Writing Heaven

Retreats for You in Sheepwash, Devon
Retreats for You in Sheepwash, Devon

What’s your idea of the perfect place to write?  Would it be a cottage in the country or a summer house at the bottom of your garden which only you had the key to?  Well, I think I’ve just found my perfect place and it’s in the little village of Sheepwash in Devon.

Deborah Dooley runs Retreats for You with her husband, Bob.  When I arrived, feeling somewhat frazzled from the drive, Deb welcomed me in and gave me tea and cake.  Not a bad start I thought.  Then she showed me round the house, a seventeenth century thatched cottage, and to my room.  Once I’d unpacked and had another cup of tea I thought I might as well open my laptop. I wrote a thousand words before dinner that evening.

My room when I'd just arrived and it was still tidy!
My room when I’d just arrived and it was still tidy!

‘Productive’ is one of the words that people use most at the Retreat (probably only slightly less than they say ‘wine’ and ‘coffee’) and I was incredibly productive while I was there. I wrote over 10,000 words.  Usually that would take me between 2 and 3 months!

I know that part of the reason I was able to achieve that was because I had nothing else to worry about.  Fabulous meals appear on the table at regular intervals, my bed was made and there was a kettle on my desk so I didn’t even have to walk to the kitchen for my next cup of tea.  Deb even brings a glass of wine (or for me a cold beer) to the guests’ rooms at 6 pm every evening!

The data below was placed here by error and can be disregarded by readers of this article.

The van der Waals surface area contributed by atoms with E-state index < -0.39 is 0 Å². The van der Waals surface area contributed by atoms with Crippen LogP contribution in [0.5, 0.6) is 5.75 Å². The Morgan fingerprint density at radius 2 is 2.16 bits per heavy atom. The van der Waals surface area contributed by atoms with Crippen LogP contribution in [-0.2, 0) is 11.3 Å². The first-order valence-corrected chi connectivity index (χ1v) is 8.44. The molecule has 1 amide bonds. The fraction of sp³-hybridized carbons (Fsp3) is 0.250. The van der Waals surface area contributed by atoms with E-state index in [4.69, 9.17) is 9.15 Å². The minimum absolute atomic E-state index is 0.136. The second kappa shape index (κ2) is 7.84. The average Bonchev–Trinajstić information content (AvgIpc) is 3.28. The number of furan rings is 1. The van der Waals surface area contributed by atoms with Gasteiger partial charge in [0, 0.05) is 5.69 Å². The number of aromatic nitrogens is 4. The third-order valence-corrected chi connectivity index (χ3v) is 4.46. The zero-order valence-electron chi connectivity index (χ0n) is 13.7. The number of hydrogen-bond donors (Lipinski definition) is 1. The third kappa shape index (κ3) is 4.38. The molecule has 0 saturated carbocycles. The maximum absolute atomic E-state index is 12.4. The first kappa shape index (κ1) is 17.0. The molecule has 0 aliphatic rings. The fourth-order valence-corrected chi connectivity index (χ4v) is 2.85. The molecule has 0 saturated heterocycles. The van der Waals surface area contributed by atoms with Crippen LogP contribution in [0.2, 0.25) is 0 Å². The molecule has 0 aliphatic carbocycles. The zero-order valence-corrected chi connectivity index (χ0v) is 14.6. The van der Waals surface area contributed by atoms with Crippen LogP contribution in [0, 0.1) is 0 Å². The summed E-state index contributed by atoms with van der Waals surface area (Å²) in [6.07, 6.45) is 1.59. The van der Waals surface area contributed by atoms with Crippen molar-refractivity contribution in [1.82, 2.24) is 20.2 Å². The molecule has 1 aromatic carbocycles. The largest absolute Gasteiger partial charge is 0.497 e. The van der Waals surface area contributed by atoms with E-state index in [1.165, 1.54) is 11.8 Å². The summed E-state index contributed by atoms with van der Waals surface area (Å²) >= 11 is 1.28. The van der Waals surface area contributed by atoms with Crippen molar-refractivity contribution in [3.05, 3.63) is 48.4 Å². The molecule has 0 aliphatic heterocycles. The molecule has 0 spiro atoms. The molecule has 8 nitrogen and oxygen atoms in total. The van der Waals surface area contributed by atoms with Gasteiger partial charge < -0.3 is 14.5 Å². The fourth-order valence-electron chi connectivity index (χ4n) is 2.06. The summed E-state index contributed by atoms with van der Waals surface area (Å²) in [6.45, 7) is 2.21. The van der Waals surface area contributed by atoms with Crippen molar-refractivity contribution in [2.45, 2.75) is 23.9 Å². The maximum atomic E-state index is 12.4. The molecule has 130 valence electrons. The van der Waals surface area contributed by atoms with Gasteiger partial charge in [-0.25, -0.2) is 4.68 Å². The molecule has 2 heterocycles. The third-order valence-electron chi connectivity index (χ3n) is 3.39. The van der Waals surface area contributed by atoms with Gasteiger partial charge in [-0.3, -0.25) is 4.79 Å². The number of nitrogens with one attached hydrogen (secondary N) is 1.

Post dinner conversation
Post dinner conversation

There were also fewer distractions.  No TV or radio in my room.  There was broadband but I mainly used it for research and spent far less time on Facebook than I normally do. I did become rather fascinated by the comings and goings of Sheepwash and loved sitting in the window seat in my room watching the world go by.  It was a bit like The Archers but without any dialogue!

Those are the practical reasons why it was great.  The thing that’s much harder to define is the creative vibe that the place has.  The other guests were all working on novels or writing poetry.  Deb has had a successful career in journalism but is now concentrating on the retreat and finishing her first novel.  Her husband is a craftsman creating wonderful items from local wood in his workshop in the backyard.  But we didn’t just talk about writing.  We talked about everything from Scottish Independence to sheep racing to Cath Kidston frocks. And we laughed a lot!

Deb clearly knows that nothing but writing can make your brain hurt because one evening we had a barbeque on the beach.  It was a beautiful evening and I loved being able to paddle in almost warm sea.

Fabulous evening for a barbeque
Fabulous evening for a barbeque

If you’re thinking you want some time out to work on your book, then I’d definitely recommend Retreats for You.  But make sure you go for more than a couple of days the first time.  Allow yourself time to find your rhythm and settle into the creativity of the place.  It speaks for itself that of the people who I met while I was there, 3 of them had been at least once before and 2 of those had stayed many times and were planning to come back as soon as they could.